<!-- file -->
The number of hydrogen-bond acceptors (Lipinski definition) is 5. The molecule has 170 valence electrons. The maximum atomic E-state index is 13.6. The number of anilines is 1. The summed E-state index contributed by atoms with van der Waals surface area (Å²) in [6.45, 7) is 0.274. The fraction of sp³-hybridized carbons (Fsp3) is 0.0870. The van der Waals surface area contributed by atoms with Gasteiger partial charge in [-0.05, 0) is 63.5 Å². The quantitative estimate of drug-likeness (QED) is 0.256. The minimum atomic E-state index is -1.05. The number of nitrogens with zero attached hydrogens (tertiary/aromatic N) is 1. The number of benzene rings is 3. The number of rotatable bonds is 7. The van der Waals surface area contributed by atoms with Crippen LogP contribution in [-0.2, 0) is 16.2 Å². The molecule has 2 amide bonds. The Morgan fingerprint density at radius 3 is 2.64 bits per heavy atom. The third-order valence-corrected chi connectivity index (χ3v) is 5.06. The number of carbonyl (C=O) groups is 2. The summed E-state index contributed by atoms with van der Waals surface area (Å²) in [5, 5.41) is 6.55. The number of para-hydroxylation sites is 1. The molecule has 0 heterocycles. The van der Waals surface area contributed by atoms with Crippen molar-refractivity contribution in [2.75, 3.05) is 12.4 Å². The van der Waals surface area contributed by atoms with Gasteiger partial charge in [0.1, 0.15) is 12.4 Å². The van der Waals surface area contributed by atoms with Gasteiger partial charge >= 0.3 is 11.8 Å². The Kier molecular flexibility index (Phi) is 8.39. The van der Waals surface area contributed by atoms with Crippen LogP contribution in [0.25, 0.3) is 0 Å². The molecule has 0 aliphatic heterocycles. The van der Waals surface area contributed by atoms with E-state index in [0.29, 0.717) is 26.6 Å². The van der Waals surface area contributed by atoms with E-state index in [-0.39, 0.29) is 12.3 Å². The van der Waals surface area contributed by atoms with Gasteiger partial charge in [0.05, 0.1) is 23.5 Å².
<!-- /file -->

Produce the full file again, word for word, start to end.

The number of hydrogen-bond acceptors (Lipinski definition) is 5. The molecule has 170 valence electrons. The maximum atomic E-state index is 13.6. The number of anilines is 1. The summed E-state index contributed by atoms with van der Waals surface area (Å²) in [6.45, 7) is 0.274. The fraction of sp³-hybridized carbons (Fsp3) is 0.0870. The van der Waals surface area contributed by atoms with Gasteiger partial charge in [-0.05, 0) is 63.5 Å². The quantitative estimate of drug-likeness (QED) is 0.256. The minimum atomic E-state index is -1.05. The number of nitrogens with zero attached hydrogens (tertiary/aromatic N) is 1. The number of benzene rings is 3. The number of rotatable bonds is 7. The van der Waals surface area contributed by atoms with Crippen LogP contribution in [-0.2, 0) is 16.2 Å². The molecule has 2 amide bonds. The Morgan fingerprint density at radius 3 is 2.64 bits per heavy atom. The third-order valence-corrected chi connectivity index (χ3v) is 5.06. The number of carbonyl (C=O) groups is 2. The summed E-state index contributed by atoms with van der Waals surface area (Å²) in [5, 5.41) is 6.55. The number of para-hydroxylation sites is 1. The molecule has 0 heterocycles. The van der Waals surface area contributed by atoms with Crippen molar-refractivity contribution in [2.75, 3.05) is 12.4 Å². The van der Waals surface area contributed by atoms with Gasteiger partial charge in [0.1, 0.15) is 12.4 Å². The van der Waals surface area contributed by atoms with Gasteiger partial charge >= 0.3 is 11.8 Å². The Kier molecular flexibility index (Phi) is 8.39. The van der Waals surface area contributed by atoms with Crippen LogP contribution in [0.25, 0.3) is 0 Å². The molecule has 0 aliphatic heterocycles. The van der Waals surface area contributed by atoms with E-state index in [0.29, 0.717) is 26.6 Å². The van der Waals surface area contributed by atoms with E-state index in [-0.39, 0.29) is 12.3 Å². The van der Waals surface area contributed by atoms with Gasteiger partial charge in [0.05, 0.1) is 23.5 Å².